Simple, fun ideas to help children with phonics - Collins | Freedom to Teach

Phonics Curriculum Statement
Intent: what are we trying to achieve in our curriculum?

It is our intent at St Bede’s that phonics will be delivered via a highly structured programme of daily lessons across Foundation Stage, Key Stage 1 and Key Stage 2. The phonics programme matches the expectations of the national curriculum and early learning goals. Phonics sessions are taught during whole class sessions with the teacher and according to children’s phonic awareness and development. A synthetic approach to the teaching of phonics is followed. Each session provides an opportunity for children to revisit previous experiences, be taught new skills, practise together and apply what they have learned.

Implementation: how is our curriculum delivered?

  • Nursery begin with Phase 1 of Letters and Sounds. This provides a range of listening activities through play in order to develop their listening skills. Progress is tracked at the end of each term.
  • Reception, phonics is taught following the sequence of sounds set out in ‘Letters and Sounds’. Children are encouraged to listen to and for sounds in the environment. Introduced to Phase 2 which marks the start of systematic phonic work. Grapheme-phoneme correspondence is also introduced.
  • Daily phonics sessions teach children learn how to ‘read’ the sounds in words and how those sounds can be written down.
  • Children also practise reading and spelling ‘tricky words’.
  • Once children can blend sounds together to read words, they practise reading books that match the phonics and the ‘tricky words’ they know.
  • Phase 3 completes the teaching of the alphabet and then moves on to cover sounds represented by more than one letter, learning one representation for each of the 44 phonemes. At this stage just one grapheme (spelling) is given for each phoneme.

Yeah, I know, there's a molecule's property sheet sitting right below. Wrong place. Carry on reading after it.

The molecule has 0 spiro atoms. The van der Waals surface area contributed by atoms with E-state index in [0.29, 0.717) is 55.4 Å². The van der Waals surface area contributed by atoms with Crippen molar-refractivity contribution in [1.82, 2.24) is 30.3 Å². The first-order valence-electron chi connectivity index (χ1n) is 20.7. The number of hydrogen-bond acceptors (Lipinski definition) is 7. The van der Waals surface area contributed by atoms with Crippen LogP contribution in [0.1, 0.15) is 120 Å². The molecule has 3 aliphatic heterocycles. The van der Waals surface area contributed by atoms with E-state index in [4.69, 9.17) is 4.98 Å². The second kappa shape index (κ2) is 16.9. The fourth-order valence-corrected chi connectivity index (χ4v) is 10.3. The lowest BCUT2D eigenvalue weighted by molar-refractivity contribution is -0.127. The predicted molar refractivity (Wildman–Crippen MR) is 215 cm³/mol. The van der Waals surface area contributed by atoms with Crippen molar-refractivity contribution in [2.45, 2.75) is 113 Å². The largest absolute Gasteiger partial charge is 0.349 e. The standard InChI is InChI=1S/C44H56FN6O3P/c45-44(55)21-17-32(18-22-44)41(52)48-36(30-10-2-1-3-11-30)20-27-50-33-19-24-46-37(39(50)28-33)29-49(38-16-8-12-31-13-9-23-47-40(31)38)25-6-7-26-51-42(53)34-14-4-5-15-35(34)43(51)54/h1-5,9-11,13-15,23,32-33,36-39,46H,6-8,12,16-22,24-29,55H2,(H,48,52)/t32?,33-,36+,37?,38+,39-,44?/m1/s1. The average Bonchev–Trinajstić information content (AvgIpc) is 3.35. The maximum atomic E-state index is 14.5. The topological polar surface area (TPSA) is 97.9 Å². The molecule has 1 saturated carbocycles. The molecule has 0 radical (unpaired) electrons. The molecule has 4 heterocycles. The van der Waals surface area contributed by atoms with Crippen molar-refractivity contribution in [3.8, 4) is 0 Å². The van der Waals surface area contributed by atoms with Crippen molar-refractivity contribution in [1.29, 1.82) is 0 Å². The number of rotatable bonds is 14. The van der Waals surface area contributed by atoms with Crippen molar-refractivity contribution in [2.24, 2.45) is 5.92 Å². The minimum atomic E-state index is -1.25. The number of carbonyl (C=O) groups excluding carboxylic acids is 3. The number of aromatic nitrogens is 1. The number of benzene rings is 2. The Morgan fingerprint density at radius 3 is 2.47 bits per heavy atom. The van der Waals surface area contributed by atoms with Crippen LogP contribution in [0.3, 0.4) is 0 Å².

• When children become secure they continue into Phase 4 where they start to read and spell words containing adjacent consonants. No new phonemes are introduced at this phase.
  • It is expected that children will enter Phase 5 as they begin year 1, broadening their knowledge of graphemes and phonemes for use in reading and spelling. They will learn new graphemes and alternative pronunciations for these and graphemes they already know, where relevant.
  • It is expected that children entering Year 2 will start Phase 6 which develops a variety of spelling strategies including homophones (word specific spellings) eg see/ sea, spelling of words with prefixes and suffixes, doubling and dropping letters where necessary.
  • The school spelling programmes complement the phonics learning from Reception through to the end of KS2. The spelling of high frequency and tricky words are taught continuously throughout the phases.

Phonics Assessment

Children’s progress in phonics is continually monitored and assessed.

The national Phonics Screening Check is performed in June of Year 1. Prior to this, the Year 1 phonics workshop gives parents information about how they can support their children at home with phonics. The purpose of the screening check is to confirm that all children have learned phonic decoding to an age-appropriate standard. The children who did not meet the required standard for the check in year 1, enter again in year 2 with additional support.

As children enter KS2 provision is made for those children still requiring daily phonics.


The impact of high quality teaching and learning alongside a structured phonics programme allows pupils to:
• Recognise sounds, apply knowledge, skills and understanding across a range of curriculum areas.
• The ability to decode and read unfamiliar words
• Increase fluency, accuracy and understanding in reading
• Improve comprehension skills.

You can find some useful links on Phonics below:

This video shows how to say the letter sounds:

This video shows how to read the tricky words:


Phonics Play – The free area of the Phonics Play website is filled with free interactive games, phonics planning, assessment ideas and printable resources. There are many ideas and lots of advice to support parents in helping your children learn to read.

Letters and Sounds – you can use these free resources to help support the DfES Letters and Sounds phonics programme. If you’re new to Letters and Sounds and want to find out what it’s all about, visit What is Letters and Sounds to find out more.

Reading Books and Schemes: We use a variety of books to support reading in school such as Oxford Reading Tree, Sunshine Books and Big Cat.  The school reading scheme through which we teach phonics is Bug Club Phonics.